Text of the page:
Applications and Use Cases

The New Business Model: Orchestrating Networks of Value


February 08, 2019

As always, last week’s ITEXPO Conference & Expo in Ft. Lauderdale, Florida, featured an abundance of education and discussion focused on emerging technologies that are poised to usher in a new era of business innovation and success.  Terms like Future of Work and Digital Transformation were heard all week and highlighted by Dr. Ben Amaba, Chief Innovation Officer at IBM during his keynote address when he proposed there are three reasons why business leaders attend events like ITEXPO.

1.To discover new products and technologies;

2.To become closer to and add value to customers;

3.To become more cost effective and operationally more efficient.

“As technologists, we are all very enamored with the technology,” he said.  “But, you need to do all three of these things to be successful.”

He noted that half of all Fortune 500 companies since 2000 have either gone bankrupt, been acquired, or ceased to exist for some other reason, and more than half of executives are likely to be surprised by a competitor emerging from outside traditional markets.

“You can’t control what your competitors do, but you can control what you do,” he opined.

His point is that while there will always be external threats – both from traditional competitors and new ones – the only real influence business leaders have is over their own organizations, and there are internal threats that, if not addressed, will make it easier for these new competitors to win market share.

Those internal threats include:

  • Siloed, disconnected data everywhere across businesses,
  • A gap in skills and experience, and
  • An inability to react quickly.

The key to successfully navigating these challenges is transitioning to an industrialized and future-ready organization.  Amaba noted the education at conferences like ITEXPO provide tremendous opportunity for business leaders to understand how they can take advantage of technology to build better businesses.

“Future-ready companies – those that are leveraging AI, blockchain, IoT, data analytics and monetization – these are the businesses you really want to be,” he said.  “It’s about prioritizing existing technology in order to gain an advantage.”

He did not misspeak.  To Amaba, these technologies that many are still calling “emerging” are very real, in fact, (e.g., “existing”) and are being leveraged today by leading companies to drive growth opportunities.  These technologies, he says, are part of a new algorithm for business success – and all of them were all part of the programming at ITEXPO and its collocated events (The Future of Work, AIOps Expo, SD-WAN Expo, MSP Expo, The Blockchain Event, IoT Evolution Expo).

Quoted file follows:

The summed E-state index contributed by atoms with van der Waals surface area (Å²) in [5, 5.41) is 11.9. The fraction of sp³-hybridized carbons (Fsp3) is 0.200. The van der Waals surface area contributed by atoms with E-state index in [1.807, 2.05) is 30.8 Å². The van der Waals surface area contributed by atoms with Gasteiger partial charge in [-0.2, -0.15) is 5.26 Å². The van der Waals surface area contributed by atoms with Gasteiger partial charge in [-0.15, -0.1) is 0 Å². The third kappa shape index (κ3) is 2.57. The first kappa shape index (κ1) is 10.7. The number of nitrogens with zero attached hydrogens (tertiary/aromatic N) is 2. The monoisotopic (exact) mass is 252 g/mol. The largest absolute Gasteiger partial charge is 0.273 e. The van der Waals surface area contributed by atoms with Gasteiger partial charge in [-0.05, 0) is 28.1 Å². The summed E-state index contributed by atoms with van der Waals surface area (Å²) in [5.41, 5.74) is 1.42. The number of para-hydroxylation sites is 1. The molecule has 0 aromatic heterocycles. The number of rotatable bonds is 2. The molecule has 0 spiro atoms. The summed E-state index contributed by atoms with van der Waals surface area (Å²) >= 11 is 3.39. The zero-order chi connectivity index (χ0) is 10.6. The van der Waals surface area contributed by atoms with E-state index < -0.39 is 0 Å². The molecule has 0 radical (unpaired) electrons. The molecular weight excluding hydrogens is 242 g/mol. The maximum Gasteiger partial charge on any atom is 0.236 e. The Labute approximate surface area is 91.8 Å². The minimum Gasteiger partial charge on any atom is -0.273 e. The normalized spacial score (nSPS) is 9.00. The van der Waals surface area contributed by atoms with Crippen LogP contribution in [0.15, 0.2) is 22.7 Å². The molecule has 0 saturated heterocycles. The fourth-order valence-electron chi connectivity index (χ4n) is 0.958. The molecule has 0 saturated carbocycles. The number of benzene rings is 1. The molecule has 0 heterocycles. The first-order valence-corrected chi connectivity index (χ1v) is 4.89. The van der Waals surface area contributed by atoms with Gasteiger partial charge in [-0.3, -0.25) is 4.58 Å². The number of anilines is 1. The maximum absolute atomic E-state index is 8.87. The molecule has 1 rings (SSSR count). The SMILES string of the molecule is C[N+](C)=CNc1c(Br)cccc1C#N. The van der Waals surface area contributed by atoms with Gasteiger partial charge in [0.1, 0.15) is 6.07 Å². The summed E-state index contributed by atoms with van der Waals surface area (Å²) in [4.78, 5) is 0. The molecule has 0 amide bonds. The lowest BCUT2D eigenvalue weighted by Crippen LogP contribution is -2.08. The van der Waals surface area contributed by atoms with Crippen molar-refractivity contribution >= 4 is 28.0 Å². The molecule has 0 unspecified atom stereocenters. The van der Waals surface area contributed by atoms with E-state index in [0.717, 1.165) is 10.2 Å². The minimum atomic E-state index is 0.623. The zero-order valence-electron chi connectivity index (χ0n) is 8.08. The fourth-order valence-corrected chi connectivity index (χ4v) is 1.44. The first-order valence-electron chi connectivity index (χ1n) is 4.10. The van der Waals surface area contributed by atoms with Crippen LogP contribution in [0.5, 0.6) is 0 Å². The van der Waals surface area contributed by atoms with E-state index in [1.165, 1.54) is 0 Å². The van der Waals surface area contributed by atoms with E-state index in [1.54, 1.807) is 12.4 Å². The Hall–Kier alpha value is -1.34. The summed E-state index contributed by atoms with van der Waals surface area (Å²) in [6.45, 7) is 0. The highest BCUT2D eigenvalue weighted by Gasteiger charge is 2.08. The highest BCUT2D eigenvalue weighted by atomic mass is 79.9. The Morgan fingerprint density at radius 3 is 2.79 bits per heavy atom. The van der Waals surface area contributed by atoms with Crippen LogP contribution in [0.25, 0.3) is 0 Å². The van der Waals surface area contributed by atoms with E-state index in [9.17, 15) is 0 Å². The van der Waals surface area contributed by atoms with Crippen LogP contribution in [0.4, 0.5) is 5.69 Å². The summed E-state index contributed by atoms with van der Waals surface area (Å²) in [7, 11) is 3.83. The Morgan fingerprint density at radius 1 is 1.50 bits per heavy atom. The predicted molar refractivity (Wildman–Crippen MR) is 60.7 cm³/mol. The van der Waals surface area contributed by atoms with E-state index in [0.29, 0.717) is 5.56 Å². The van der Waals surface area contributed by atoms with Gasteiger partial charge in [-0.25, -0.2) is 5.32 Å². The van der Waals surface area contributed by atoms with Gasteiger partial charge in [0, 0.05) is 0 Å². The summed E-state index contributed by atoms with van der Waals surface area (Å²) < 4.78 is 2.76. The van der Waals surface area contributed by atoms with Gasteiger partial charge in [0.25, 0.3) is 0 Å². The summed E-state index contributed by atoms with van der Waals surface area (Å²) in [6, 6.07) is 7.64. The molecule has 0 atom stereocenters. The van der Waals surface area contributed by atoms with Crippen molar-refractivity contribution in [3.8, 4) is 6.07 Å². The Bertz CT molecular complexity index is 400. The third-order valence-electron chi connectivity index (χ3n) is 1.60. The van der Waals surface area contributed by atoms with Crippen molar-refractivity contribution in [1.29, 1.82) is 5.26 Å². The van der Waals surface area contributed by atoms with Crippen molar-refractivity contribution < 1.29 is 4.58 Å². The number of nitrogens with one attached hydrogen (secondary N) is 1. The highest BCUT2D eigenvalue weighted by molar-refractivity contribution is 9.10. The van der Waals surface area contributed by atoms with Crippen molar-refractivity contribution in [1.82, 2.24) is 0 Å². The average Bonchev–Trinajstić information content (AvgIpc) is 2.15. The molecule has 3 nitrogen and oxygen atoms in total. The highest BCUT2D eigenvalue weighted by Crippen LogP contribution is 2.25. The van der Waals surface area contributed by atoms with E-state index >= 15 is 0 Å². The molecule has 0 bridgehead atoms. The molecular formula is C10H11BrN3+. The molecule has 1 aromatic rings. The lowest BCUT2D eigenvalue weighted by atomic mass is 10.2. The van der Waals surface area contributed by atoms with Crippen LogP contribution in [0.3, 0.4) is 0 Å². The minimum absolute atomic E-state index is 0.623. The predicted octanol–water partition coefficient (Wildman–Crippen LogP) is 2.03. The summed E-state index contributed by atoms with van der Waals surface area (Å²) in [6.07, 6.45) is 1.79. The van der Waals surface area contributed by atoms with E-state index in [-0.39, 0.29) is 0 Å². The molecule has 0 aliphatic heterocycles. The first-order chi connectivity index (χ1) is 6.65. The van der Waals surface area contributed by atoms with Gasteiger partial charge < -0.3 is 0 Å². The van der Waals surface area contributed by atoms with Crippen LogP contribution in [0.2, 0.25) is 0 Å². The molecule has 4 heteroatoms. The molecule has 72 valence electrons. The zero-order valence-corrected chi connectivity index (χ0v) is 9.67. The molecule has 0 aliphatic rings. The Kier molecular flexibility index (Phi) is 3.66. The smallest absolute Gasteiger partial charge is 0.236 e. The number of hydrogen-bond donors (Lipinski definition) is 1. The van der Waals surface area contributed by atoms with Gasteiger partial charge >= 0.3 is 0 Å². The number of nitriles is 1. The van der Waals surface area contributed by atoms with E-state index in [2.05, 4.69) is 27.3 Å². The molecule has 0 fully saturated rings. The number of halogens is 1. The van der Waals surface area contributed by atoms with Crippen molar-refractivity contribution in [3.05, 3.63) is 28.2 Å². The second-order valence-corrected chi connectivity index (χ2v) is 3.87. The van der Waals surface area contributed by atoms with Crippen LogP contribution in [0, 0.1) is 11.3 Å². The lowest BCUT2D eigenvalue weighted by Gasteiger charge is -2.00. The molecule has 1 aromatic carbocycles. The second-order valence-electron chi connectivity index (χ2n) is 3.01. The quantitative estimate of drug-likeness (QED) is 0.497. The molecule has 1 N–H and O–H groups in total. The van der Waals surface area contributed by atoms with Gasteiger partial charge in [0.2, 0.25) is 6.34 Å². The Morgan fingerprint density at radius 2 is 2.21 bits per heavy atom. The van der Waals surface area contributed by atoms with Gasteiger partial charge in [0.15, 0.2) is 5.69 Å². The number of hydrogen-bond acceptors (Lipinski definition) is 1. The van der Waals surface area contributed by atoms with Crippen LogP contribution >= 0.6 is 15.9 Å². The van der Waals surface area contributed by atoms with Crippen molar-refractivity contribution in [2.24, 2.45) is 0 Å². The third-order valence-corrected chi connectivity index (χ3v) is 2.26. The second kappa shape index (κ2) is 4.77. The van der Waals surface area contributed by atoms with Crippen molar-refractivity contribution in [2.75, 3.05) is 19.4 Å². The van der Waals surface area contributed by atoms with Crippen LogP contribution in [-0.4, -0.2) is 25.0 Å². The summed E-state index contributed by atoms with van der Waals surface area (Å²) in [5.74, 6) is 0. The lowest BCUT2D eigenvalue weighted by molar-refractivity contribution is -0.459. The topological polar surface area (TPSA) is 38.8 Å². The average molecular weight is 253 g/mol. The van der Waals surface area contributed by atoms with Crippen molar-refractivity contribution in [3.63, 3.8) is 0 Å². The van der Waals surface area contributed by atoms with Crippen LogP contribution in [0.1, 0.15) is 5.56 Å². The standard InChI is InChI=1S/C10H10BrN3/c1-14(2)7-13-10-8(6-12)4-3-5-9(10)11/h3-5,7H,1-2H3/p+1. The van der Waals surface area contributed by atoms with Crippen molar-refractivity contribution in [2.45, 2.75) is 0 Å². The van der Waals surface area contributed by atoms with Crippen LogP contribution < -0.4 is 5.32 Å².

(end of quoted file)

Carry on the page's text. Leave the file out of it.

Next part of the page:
The new model, Amaba explains, is about using new technologies to orchestrate networks of value.  Rather than the traditional model of one business selling one set of products or services, network orchestrators deliver value by building platforms to connect various members of that network, enabling them to easily engage and conduct business at much greater scale.  Because everyone benefits from each other’s successes, each member is incentivized to grow the network.

Take Wal-Mart, for instance, which is leveraging IBM’s Food Trust platform to build a consortium of food suppliers to ensure a more efficient and trackable food supply chain.  Rather than a full week, the blockchain-based data-driven platform allows products to be traced in as little as 2.2 seconds, helping pinpoint any potential problems from originating source through receiving retail sites, reducing response time and waste.  With that kind of efficiency improvement, a 1 percent reduction in food borne illness can result in $700 billion in savings in the U.S. alone.

“These are no longer emerging technologies,” Amaba reiterated.  “There is no doubt – it is happening today.”

All participants in the network – producers, custodians, platforms, analytics, and presenters, which are represented in the Food Trust network by growers, processors, wholesalers, distributors, manufacturers, and retailers – work together to for the benefit of the networks.  What Amaba said, just days before the biggest football game of the year, is that businesses are having a hard time understanding who all these players are in their networks who will help them win the Super Bowl.  Once they figure that out, they can become network orchestrators in their own ecosystems and begin to build networks of value that will scale quickly and increase revenues.




Edited by Erik Linask

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